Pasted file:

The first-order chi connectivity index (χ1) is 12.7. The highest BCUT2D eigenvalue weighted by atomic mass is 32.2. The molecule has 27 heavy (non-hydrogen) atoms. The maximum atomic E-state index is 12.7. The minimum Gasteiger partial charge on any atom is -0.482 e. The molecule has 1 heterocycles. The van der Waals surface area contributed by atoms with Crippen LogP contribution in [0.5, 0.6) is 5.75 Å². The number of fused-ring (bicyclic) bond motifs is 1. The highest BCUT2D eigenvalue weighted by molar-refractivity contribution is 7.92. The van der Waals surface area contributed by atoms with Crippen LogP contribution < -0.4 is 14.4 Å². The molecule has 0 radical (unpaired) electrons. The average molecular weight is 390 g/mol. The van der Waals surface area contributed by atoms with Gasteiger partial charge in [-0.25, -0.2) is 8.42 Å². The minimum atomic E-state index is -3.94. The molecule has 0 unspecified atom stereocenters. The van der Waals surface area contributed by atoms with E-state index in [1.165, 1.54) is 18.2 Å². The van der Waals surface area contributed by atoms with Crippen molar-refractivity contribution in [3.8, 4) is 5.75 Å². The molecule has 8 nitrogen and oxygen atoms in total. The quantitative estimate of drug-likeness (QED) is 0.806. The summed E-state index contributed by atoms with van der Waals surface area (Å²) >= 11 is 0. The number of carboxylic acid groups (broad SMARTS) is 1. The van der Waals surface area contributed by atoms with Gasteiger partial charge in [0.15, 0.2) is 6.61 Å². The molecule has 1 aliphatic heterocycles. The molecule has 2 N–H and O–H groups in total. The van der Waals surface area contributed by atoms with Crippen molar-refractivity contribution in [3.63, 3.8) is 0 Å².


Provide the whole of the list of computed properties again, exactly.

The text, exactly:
The first-order chi connectivity index (χ1) is 12.7. The highest BCUT2D eigenvalue weighted by atomic mass is 32.2. The molecule has 27 heavy (non-hydrogen) atoms. The maximum atomic E-state index is 12.7. The minimum Gasteiger partial charge on any atom is -0.482 e. The molecule has 1 heterocycles. The van der Waals surface area contributed by atoms with Crippen LogP contribution in [0.5, 0.6) is 5.75 Å². The number of fused-ring (bicyclic) bond motifs is 1. The highest BCUT2D eigenvalue weighted by molar-refractivity contribution is 7.92. The van der Waals surface area contributed by atoms with Crippen LogP contribution < -0.4 is 14.4 Å². The molecule has 0 radical (unpaired) electrons. The average molecular weight is 390 g/mol. The van der Waals surface area contributed by atoms with Gasteiger partial charge in [-0.25, -0.2) is 8.42 Å². The minimum atomic E-state index is -3.94. The molecule has 0 unspecified atom stereocenters. The van der Waals surface area contributed by atoms with E-state index in [1.165, 1.54) is 18.2 Å². The van der Waals surface area contributed by atoms with Crippen molar-refractivity contribution in [3.8, 4) is 5.75 Å². The molecule has 8 nitrogen and oxygen atoms in total. The quantitative estimate of drug-likeness (QED) is 0.806. The summed E-state index contributed by atoms with van der Waals surface area (Å²) >= 11 is 0. The number of carboxylic acid groups (broad SMARTS) is 1. The van der Waals surface area contributed by atoms with Gasteiger partial charge in [0.15, 0.2) is 6.61 Å². The molecule has 1 aliphatic heterocycles. The molecule has 2 N–H and O–H groups in total. The van der Waals surface area contributed by atoms with Crippen molar-refractivity contribution in [3.63, 3.8) is 0 Å².